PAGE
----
On Friday, our drive from Zagreb took about an hour and cost a few dollars in highway tolls before the road narrowed into the countryside. We passed numerous small towns. Some were thriving, others not. Livestock and personal gardens butted up against the road. There were the remains of unfinished houses and failed roadside restaurants. The oldest ruins were covered with ivy. Since it was Sunday, a lot of people were walking to and from churches on the only road through town, and I dodged them like orange cones.
Our first stop was at the cliffs overlooking Rastoke town. We only had enough coins for an hour on the meter.
Rastoke is the old part of Slunj municipality and is known for its well-preserved mills and the picturesque little waterfalls along the Slunjčica river. The falls flow into the Korana river whose water comes from the world-famous Plitvice Lakes. Wooden structures are built over little islands between the flowing and falling clear waters. Small bridges cross this way and that. The landscape is lush and green, full of birds and cats. The water is full of fish and frogs.
The first views of Rastoke.
Despite the drizzle and lack of tripod, I had to take longer exposure photos.
Doorway and river.
The saint of dangerous bridges.
Shed and wood storage.
Bridge over clear waters to garden cottage island.
Front door of a cat lover.
The sights and sounds were enchanting, and we decided to stay longer for a drink and snack at one of the nearly empty restaurants on the water. The place raised its own trout in a pen built with stone into the river that flowed under the restaurant. They fed the fish bread with penicillin growing on it.
Our waiter was a friendly man from Zagreb who spoke perfect English and had a sly, vampire-like face. We ordered a half liter dark beer, grilled potatoes, and a platter with local cheeses and cured bear, boar, deer, and pork. As we ate, a friendly tabby cat hopped up on the bench to visit.
It took a few attempts, but I was able to remove a deeply embedded tick from his ear. I flicked the parasite into the water just as a snake swam by.
The drizzle disturbed the surface of the water and tapped lightly on the wooden roof of the hut. A few small falls filled the afternoon with beautiful white noise.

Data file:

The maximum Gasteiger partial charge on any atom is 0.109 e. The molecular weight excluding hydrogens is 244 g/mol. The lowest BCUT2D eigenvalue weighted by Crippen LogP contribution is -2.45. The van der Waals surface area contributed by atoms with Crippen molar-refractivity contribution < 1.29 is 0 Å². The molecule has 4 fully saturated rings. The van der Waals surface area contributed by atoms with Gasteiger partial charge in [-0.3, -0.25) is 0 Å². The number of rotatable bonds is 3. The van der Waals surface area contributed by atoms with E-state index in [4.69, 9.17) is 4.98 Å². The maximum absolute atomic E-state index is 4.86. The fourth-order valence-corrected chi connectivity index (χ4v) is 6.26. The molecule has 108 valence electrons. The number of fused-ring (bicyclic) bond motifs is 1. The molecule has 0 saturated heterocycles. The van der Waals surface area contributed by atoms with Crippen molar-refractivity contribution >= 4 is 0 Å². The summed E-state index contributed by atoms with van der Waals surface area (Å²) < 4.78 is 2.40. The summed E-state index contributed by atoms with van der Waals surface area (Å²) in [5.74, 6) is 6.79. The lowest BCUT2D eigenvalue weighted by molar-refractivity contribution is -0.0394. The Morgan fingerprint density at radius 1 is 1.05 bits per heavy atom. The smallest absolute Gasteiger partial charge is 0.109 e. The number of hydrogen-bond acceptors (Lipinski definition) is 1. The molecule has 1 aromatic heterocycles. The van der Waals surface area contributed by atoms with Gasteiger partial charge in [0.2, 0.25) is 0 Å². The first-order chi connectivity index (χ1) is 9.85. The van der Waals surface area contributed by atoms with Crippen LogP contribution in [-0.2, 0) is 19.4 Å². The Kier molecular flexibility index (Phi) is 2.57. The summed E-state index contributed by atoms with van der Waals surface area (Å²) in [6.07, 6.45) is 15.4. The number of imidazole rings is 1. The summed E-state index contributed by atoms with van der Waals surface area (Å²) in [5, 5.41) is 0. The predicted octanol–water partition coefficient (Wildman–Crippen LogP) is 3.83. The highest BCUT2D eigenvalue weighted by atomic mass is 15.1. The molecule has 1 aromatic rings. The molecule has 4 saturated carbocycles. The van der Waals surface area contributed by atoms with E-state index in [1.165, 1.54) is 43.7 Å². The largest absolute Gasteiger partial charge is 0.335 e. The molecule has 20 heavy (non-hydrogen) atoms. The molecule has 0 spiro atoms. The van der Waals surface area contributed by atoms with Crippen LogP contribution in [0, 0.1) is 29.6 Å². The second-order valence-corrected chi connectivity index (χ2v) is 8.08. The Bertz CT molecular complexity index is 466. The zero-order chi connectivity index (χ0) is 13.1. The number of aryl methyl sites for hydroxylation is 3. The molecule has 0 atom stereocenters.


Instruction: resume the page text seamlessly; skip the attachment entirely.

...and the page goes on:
I felt as relaxed as Thailand again.
Not the most inviting sight when entering a restaurant that serves a basket of bread.
Snack platter of local cheeses and cured bear, boar, deer, and pork.
Cat: post tick pick.
J at our table over the water.
We pulled up to the AirBnB around four forty-seven or eight, and I said “smell you later” to J.
I looked at my kingdom; I was finally there.
Time to sit on my throne as the—
Puppy Doo Doo.
An adorable little golden retriever puppy interrupted my song as I unloaded the car. The two month old little ball of fluff had a joyful smile and zest for life. And biting.
Our “cabin” was a small building in a complex of four more buildings on top of a hill. Two were built for and rented out. Our very wooden lower room had a dining booth, bar, small kitchen, and bathroom. A steep wooden ladder accessed the low ceiling attic bedroom.
The place was owned by a couple that was younger than me, and I was jealous of their scenic spread (and especially their puppy).
That evening, we played with “Puppy Doo Doo” outside on the hill overlooking the river valley. For dinner, we made pasta and vegetables and enjoyed northeastern Croatian wine. The wine was dry, with a wet texture. It was dark red in color, almost wine-red, and it poured with the fluidity of liquid.
The friendly farm cat came inside to visit and sit on the bench with us. I fed him a saucer of milk. We heard a whimpering outside the door and let puppy inside too. I played with him on the floor and tried to keep hime from biting all of our stuff. Instead, puppy’s bites damaged my pants.
We had trouble sleeping.
Mushroom Top and Puppy Doo Doo hang out overlooking the valley.